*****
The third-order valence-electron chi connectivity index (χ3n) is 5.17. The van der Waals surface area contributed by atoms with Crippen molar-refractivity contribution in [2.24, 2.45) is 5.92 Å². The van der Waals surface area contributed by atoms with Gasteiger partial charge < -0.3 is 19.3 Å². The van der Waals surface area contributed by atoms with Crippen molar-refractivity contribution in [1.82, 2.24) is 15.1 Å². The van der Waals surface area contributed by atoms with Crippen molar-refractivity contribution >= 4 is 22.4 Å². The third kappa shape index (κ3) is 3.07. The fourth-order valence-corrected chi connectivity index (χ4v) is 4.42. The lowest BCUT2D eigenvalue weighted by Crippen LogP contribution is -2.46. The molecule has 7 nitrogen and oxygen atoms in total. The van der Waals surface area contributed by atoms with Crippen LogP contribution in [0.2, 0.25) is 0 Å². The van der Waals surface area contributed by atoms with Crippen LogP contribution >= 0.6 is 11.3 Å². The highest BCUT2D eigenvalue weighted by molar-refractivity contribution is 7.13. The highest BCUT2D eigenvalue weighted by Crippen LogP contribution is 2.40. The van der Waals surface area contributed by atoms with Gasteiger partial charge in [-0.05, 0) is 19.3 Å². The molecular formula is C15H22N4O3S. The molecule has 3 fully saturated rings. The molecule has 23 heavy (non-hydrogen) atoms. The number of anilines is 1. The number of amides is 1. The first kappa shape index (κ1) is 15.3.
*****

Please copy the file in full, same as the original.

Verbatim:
The third-order valence-electron chi connectivity index (χ3n) is 5.17. The van der Waals surface area contributed by atoms with Crippen molar-refractivity contribution in [2.24, 2.45) is 5.92 Å². The van der Waals surface area contributed by atoms with Gasteiger partial charge < -0.3 is 19.3 Å². The van der Waals surface area contributed by atoms with Crippen molar-refractivity contribution in [1.82, 2.24) is 15.1 Å². The van der Waals surface area contributed by atoms with Crippen molar-refractivity contribution >= 4 is 22.4 Å². The third kappa shape index (κ3) is 3.07. The fourth-order valence-corrected chi connectivity index (χ4v) is 4.42. The lowest BCUT2D eigenvalue weighted by Crippen LogP contribution is -2.46. The molecule has 7 nitrogen and oxygen atoms in total. The van der Waals surface area contributed by atoms with Crippen LogP contribution in [0.2, 0.25) is 0 Å². The van der Waals surface area contributed by atoms with Crippen LogP contribution >= 0.6 is 11.3 Å². The highest BCUT2D eigenvalue weighted by molar-refractivity contribution is 7.13. The highest BCUT2D eigenvalue weighted by Crippen LogP contribution is 2.40. The van der Waals surface area contributed by atoms with Gasteiger partial charge in [-0.05, 0) is 19.3 Å². The molecular formula is C15H22N4O3S. The molecule has 3 fully saturated rings. The molecule has 23 heavy (non-hydrogen) atoms. The number of anilines is 1. The number of amides is 1. The first kappa shape index (κ1) is 15.3.